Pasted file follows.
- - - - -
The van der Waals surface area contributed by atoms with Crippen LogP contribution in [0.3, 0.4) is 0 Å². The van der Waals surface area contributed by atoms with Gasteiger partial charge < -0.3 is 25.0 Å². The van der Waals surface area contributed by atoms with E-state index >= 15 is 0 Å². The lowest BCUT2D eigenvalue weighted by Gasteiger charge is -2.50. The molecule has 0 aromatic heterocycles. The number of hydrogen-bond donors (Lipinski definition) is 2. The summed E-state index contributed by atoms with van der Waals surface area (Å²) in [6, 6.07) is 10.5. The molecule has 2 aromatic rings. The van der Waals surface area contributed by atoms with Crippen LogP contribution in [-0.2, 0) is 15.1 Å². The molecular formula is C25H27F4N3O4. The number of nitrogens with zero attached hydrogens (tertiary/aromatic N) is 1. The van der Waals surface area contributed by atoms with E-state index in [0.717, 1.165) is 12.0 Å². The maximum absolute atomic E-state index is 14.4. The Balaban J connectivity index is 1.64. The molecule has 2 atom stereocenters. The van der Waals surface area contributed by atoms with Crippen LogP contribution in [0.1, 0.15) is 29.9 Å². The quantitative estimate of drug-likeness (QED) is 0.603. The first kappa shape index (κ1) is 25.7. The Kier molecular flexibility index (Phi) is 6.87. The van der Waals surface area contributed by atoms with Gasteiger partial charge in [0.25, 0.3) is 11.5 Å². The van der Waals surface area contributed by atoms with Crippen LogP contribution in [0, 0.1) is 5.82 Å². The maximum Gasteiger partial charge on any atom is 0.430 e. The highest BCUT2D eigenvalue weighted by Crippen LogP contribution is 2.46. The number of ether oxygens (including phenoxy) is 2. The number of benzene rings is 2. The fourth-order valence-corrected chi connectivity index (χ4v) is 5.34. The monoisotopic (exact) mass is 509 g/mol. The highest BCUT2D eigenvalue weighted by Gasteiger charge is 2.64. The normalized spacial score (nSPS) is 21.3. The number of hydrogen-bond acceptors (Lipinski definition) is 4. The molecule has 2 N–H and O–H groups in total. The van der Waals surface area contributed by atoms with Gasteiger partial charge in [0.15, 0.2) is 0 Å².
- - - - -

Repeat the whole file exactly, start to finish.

The van der Waals surface area contributed by atoms with Crippen LogP contribution in [0.3, 0.4) is 0 Å². The van der Waals surface area contributed by atoms with Gasteiger partial charge < -0.3 is 25.0 Å². The van der Waals surface area contributed by atoms with E-state index >= 15 is 0 Å². The lowest BCUT2D eigenvalue weighted by Gasteiger charge is -2.50. The molecule has 0 aromatic heterocycles. The number of hydrogen-bond donors (Lipinski definition) is 2. The summed E-state index contributed by atoms with van der Waals surface area (Å²) in [6, 6.07) is 10.5. The molecule has 2 aromatic rings. The van der Waals surface area contributed by atoms with Crippen LogP contribution in [-0.2, 0) is 15.1 Å². The molecular formula is C25H27F4N3O4. The number of nitrogens with zero attached hydrogens (tertiary/aromatic N) is 1. The van der Waals surface area contributed by atoms with E-state index in [0.717, 1.165) is 12.0 Å². The maximum absolute atomic E-state index is 14.4. The Balaban J connectivity index is 1.64. The molecule has 2 atom stereocenters. The van der Waals surface area contributed by atoms with Crippen LogP contribution in [0.1, 0.15) is 29.9 Å². The quantitative estimate of drug-likeness (QED) is 0.603. The first kappa shape index (κ1) is 25.7. The Kier molecular flexibility index (Phi) is 6.87. The van der Waals surface area contributed by atoms with Gasteiger partial charge in [0.25, 0.3) is 11.5 Å². The van der Waals surface area contributed by atoms with Crippen LogP contribution in [0, 0.1) is 5.82 Å². The maximum Gasteiger partial charge on any atom is 0.430 e. The highest BCUT2D eigenvalue weighted by Crippen LogP contribution is 2.46. The number of ether oxygens (including phenoxy) is 2. The number of benzene rings is 2. The fourth-order valence-corrected chi connectivity index (χ4v) is 5.34. The monoisotopic (exact) mass is 509 g/mol. The highest BCUT2D eigenvalue weighted by Gasteiger charge is 2.64. The normalized spacial score (nSPS) is 21.3. The number of hydrogen-bond acceptors (Lipinski definition) is 4. The molecule has 2 N–H and O–H groups in total. The van der Waals surface area contributed by atoms with Gasteiger partial charge in [0.15, 0.2) is 0 Å².